We have code somewhat similar to below, wherein we have enum and we check whether a given variable of that enum type is present in a list of that enum type.

import java.util.ArrayList;
import java.util.List;

public class Test {

    public static enum Color {RED, BLUE, GREEN};

    public static void main(String[] args) {

        Enum<Color> red = Color.RED;

        List<Color> colorList = new ArrayList<>();

        // ** Find bugs reports warning - GC_UNRELATED_TYPES


Our QA team has run FindBugs against this code, and they have flagged a warning - GC_UNRELATED_TYPES, which states that

GC: No relationship between generic parameter and method argument (GC_UNRELATED_TYPES)

This call to a generic collection method contains an argument with an incompatible class from that of the collection's parameter (i.e., the type of the argument is neither a supertype nor a subtype of the corresponding generic type argument). Therefore, it is unlikely that the collection contains any objects that are equal to the method argument used here. Most likely, the wrong value is being passed to the method.

My question is what is the use of variables whose types are Enum<EnumClass>, and should the FindBug warning be fixed. We have currently planning to resolve it by using type casting.

 colorList.contains((Color) red)

Would that be correct way of fixing this warning if we assuming that we are not at liberty to change Enum<Color> to Color for variable red.

Update: Reason we are not at liberty to change variables is - in real code, we have a GUI reusable control - EnumListBox - and it seems to be designed to work with any Enum - and hence, when we inherit from the EnumListBox to create specific uses - we have to override a method which accepts parameter of type, let says, Enum<Color>.

  • Change colorList to List<Enum<Color>>. Or just disable the warning here, because it's erroneous. Aug 22, 2017 at 14:06
  • 3
    I'd question why it has to be Enum<Color> red and check whether it might maybe be possible to change that. Why aren't you at liberty to do that?
    – Thomas
    Aug 22, 2017 at 14:08
  • 3
    @BackSlash but AJNeufeld (and Thomas) are questioning why that is. Aug 22, 2017 at 14:16
  • 4
    Hmm, it seems like EnumListBox is some custom or 3rd party code but if I'd design it I'd use EnumListBox<T extends Enum<T>> and thus EnumListBox<Color> would be possible. If it isn't would you care to elaborate a bit, e.g. post some code snippet or a link to that class' javadoc/sources (e.g. on grepcode) if possible?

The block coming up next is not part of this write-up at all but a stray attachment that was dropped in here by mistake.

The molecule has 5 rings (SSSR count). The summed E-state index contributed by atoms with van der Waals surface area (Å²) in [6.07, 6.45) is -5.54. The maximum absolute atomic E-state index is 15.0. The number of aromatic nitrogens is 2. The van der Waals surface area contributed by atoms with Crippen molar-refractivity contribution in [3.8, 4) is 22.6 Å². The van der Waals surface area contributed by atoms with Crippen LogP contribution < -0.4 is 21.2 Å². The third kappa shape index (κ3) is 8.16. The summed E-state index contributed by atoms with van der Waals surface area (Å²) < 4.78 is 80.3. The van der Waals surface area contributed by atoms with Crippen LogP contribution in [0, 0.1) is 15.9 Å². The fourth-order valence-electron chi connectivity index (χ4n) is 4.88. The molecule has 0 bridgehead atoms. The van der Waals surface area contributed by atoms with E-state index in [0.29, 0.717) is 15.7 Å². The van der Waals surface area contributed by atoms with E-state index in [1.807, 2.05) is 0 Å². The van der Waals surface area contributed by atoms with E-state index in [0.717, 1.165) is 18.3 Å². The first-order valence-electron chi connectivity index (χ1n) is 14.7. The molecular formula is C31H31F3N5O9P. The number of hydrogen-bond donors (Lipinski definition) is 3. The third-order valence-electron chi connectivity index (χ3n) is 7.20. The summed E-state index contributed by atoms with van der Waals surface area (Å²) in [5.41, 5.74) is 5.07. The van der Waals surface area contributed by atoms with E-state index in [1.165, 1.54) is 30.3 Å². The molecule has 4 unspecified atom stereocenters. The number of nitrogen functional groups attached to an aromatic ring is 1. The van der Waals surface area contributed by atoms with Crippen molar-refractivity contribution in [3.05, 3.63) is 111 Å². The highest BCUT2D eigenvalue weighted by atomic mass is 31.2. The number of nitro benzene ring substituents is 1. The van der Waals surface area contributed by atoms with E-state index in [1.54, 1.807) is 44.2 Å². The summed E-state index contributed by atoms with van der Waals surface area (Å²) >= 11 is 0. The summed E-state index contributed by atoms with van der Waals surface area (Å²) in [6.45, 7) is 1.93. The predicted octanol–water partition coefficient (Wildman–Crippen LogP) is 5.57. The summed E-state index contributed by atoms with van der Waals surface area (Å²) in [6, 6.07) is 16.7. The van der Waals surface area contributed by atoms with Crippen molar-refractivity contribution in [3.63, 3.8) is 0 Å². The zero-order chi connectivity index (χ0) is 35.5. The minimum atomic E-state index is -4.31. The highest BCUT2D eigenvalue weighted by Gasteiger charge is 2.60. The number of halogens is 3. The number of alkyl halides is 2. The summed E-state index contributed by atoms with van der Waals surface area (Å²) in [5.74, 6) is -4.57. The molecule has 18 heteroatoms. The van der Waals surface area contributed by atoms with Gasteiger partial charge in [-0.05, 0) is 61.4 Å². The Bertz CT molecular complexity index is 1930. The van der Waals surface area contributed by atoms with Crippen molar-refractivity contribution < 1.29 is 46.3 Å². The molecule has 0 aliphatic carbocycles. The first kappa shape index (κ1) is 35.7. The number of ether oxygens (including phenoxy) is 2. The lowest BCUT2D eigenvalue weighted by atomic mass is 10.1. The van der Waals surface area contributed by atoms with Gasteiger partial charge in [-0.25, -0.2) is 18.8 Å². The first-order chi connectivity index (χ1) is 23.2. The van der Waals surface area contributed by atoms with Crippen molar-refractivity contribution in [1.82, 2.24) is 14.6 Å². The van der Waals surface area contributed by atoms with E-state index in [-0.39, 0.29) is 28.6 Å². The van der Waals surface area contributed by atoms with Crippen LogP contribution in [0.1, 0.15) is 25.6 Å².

– Thomas
    Aug 22, 2017 at 14:38
  • 1
    I'd definitely check whether you could use selectItem(T value) instead. Depending on how that method is called that refactoring shouldn't require too many changes. However, if you or your management deem the refactoring not worth the effort I'd also consider a simpler approach (e.g. that cast) that while not clean might cut costs. It's up to you (and I'd prefer the cleaner approach if possible).
    – Thomas
    Aug 23, 2017 at 7:46

2 Answers 2


Enum is like Class, it is not the entities of the enum Color, but the type of it, thus Enum<Color> is a similar construct to Class<Color>...

Your Enum<Color> red = Color.RED; line makes not much sense.
It should be Color red = Color.RED;...

Also see the comment below by Joop Eggen...

  • 4
    More explanation: Enum<Color> is the synthetic base class of enum Color { ... }. Hence the assignment worked. In contains, a child class element of Color is required, not a parent class Enum which hypothetically is no Color.
    – Joop Eggen
    Aug 22, 2017 at 14:38

As you can read from here, Enum<?> is the father of every enum.

The problem here is that FindBugs now only that:

  • the list has elements of type Color
  • You are trying to is of type Enum

This is definitely a case where FindBugs is issuing a warning on something which you know is not really dangerous, probably because it is not able to infer the relation between Color and Enum<Color> (the warning description clearly states that.)

The cleanest way is changing the type of red, but if you cannot, casting should be good enough. On the other hand, using Enum<Color> is more verbose and does not add clarity to the code, so I would investigate on the need to declare it that way.

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